Novell plans to release a beta for its Linux Desktop 10 including new features offering better interoperability with Microsoft Office and Open Office, said Ted Haeger, Novell's director of user communities, at the Southern California Linux Expo. The beta, tentatively scheduled for release next month, will include a new feature, dubbed Xgl. Haeger said Xgl will allow users to jump between screens and multiple desktops. Targeted to CAD software users, Xgl has a practical side that allows users to have better window- and file-sharing capabilities.
After Xgl, Novell now also released Compiz, their OpenGL compositing manager. From the readme file: "Compiz is an OpenGL compositing manager that use GLX_EXT_texture_from_pixmap for binding redirected top-level windows to texture objects. It has a flexible plug-in system and it is designed to run well on most graphics hardware."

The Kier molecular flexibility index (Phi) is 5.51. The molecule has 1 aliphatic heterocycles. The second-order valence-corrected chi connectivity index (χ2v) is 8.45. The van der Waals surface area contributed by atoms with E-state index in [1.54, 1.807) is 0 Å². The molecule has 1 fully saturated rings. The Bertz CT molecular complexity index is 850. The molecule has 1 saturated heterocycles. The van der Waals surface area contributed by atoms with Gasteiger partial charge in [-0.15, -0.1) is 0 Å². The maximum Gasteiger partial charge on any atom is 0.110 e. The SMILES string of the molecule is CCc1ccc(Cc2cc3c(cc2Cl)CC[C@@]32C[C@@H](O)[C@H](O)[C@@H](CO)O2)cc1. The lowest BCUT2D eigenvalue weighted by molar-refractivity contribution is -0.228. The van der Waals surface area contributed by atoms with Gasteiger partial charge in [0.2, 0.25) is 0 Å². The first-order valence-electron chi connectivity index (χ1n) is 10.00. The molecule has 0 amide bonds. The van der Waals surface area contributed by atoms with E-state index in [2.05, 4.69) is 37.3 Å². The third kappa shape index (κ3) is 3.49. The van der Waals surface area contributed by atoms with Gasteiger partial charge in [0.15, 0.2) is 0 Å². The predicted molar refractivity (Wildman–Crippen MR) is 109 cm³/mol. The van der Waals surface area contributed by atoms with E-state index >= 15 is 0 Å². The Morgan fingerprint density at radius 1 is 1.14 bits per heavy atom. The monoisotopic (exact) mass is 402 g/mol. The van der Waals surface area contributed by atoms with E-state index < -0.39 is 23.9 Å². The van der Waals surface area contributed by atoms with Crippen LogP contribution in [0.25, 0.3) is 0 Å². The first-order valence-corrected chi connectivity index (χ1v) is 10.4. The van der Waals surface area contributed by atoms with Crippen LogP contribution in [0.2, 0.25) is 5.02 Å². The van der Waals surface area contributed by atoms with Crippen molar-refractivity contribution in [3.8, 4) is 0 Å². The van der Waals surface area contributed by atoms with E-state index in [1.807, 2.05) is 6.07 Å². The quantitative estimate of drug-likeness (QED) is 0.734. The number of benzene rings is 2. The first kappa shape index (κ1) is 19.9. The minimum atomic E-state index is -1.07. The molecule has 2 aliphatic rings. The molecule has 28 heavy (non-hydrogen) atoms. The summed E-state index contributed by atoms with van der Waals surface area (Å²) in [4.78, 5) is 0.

Virtual Iron Software continued on its quest to push Linux and virtualization further into the heart of enterprise data centers today with an announcement that Novell SuSE Linux Enterprise Server 9 would support its virtualization and data center management platform. Novell will now ship a preconfigured kernel with SLES9 and has guaranteed that all existing independent software vendor certifications will not be affected.
LinuxEdge has posted the videos of the presentation of Novell Desktop Linux 10 by Nat Friedman. "A preview of Novell Linux Desktop 10 was shown to an audience at the Solutions Linux conference this week. We have a selection of videos which display a variety of amazing effects through the use of XGL, including transparency, wobbling windows, a 3D cube for desktop switching, and a task switcher which displays a preview of windows."